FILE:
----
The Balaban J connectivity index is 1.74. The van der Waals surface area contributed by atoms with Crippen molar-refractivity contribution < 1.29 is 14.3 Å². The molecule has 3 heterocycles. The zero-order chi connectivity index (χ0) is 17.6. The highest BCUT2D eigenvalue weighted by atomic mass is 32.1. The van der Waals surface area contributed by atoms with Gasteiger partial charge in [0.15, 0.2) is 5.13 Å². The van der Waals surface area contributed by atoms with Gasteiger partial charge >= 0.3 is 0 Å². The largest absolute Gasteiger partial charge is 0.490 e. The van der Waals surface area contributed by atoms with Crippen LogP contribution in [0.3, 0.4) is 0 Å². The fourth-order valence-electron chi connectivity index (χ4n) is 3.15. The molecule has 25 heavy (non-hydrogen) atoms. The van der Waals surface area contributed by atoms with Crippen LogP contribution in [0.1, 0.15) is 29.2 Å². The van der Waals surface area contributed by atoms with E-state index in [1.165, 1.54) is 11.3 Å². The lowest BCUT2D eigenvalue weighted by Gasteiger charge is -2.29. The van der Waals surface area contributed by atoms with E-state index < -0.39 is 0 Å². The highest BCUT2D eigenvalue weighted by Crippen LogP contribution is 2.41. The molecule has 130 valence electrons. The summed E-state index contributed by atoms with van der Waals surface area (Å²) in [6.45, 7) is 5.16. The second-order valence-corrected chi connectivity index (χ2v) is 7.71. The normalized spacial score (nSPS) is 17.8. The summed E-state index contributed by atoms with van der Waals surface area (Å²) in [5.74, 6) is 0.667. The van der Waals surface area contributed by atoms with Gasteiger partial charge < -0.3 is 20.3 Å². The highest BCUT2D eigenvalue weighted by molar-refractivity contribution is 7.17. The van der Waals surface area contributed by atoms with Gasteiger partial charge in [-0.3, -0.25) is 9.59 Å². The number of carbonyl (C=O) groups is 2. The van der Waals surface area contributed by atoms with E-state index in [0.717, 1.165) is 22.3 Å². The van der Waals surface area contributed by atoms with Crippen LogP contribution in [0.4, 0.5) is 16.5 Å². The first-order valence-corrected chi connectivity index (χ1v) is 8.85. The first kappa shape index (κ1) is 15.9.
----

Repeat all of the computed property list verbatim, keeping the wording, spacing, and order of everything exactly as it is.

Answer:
The Balaban J connectivity index is 1.74. The van der Waals surface area contributed by atoms with Crippen molar-refractivity contribution < 1.29 is 14.3 Å². The molecule has 3 heterocycles. The zero-order chi connectivity index (χ0) is 17.6. The highest BCUT2D eigenvalue weighted by atomic mass is 32.1. The van der Waals surface area contributed by atoms with Gasteiger partial charge in [0.15, 0.2) is 5.13 Å². The van der Waals surface area contributed by atoms with Gasteiger partial charge >= 0.3 is 0 Å². The largest absolute Gasteiger partial charge is 0.490 e. The van der Waals surface area contributed by atoms with Crippen LogP contribution in [0.3, 0.4) is 0 Å². The fourth-order valence-electron chi connectivity index (χ4n) is 3.15. The molecule has 25 heavy (non-hydrogen) atoms. The van der Waals surface area contributed by atoms with Crippen LogP contribution in [0.1, 0.15) is 29.2 Å². The van der Waals surface area contributed by atoms with E-state index in [1.165, 1.54) is 11.3 Å². The lowest BCUT2D eigenvalue weighted by Gasteiger charge is -2.29. The van der Waals surface area contributed by atoms with E-state index < -0.39 is 0 Å². The highest BCUT2D eigenvalue weighted by Crippen LogP contribution is 2.41. The molecule has 130 valence electrons. The summed E-state index contributed by atoms with van der Waals surface area (Å²) in [6.45, 7) is 5.16. The second-order valence-corrected chi connectivity index (χ2v) is 7.71. The normalized spacial score (nSPS) is 17.8. The summed E-state index contributed by atoms with van der Waals surface area (Å²) in [5.74, 6) is 0.667. The van der Waals surface area contributed by atoms with Gasteiger partial charge < -0.3 is 20.3 Å². The highest BCUT2D eigenvalue weighted by molar-refractivity contribution is 7.17. The van der Waals surface area contributed by atoms with Gasteiger partial charge in [-0.3, -0.25) is 9.59 Å². The number of carbonyl (C=O) groups is 2. The van der Waals surface area contributed by atoms with E-state index in [0.717, 1.165) is 22.3 Å². The van der Waals surface area contributed by atoms with Crippen LogP contribution in [0.4, 0.5) is 16.5 Å². The first-order valence-corrected chi connectivity index (χ1v) is 8.85. The first kappa shape index (κ1) is 15.9.